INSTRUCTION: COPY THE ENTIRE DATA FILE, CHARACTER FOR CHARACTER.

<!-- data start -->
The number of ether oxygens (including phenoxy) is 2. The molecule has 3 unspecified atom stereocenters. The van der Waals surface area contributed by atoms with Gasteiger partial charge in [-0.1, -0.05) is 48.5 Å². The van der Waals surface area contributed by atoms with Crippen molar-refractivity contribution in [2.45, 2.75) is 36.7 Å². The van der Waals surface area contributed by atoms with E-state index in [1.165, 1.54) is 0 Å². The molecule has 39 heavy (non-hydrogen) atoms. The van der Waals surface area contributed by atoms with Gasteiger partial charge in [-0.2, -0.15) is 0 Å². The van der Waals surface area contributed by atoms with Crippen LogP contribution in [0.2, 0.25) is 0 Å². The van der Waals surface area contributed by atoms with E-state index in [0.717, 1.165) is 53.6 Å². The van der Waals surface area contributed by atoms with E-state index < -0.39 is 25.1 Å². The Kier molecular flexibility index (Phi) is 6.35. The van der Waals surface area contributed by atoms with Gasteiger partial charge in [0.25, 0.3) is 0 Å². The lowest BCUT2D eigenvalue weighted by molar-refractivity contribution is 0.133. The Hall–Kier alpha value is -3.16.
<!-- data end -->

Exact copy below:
The number of ether oxygens (including phenoxy) is 2. The molecule has 3 unspecified atom stereocenters. The van der Waals surface area contributed by atoms with Gasteiger partial charge in [-0.1, -0.05) is 48.5 Å². The van der Waals surface area contributed by atoms with Crippen molar-refractivity contribution in [2.45, 2.75) is 36.7 Å². The van der Waals surface area contributed by atoms with E-state index in [1.165, 1.54) is 0 Å². The molecule has 39 heavy (non-hydrogen) atoms. The van der Waals surface area contributed by atoms with Gasteiger partial charge in [-0.2, -0.15) is 0 Å². The van der Waals surface area contributed by atoms with Crippen LogP contribution in [0.2, 0.25) is 0 Å². The van der Waals surface area contributed by atoms with E-state index in [0.717, 1.165) is 53.6 Å². The van der Waals surface area contributed by atoms with E-state index < -0.39 is 25.1 Å². The Kier molecular flexibility index (Phi) is 6.35. The van der Waals surface area contributed by atoms with Gasteiger partial charge in [0.25, 0.3) is 0 Å². The lowest BCUT2D eigenvalue weighted by molar-refractivity contribution is 0.133. The Hall–Kier alpha value is -3.16.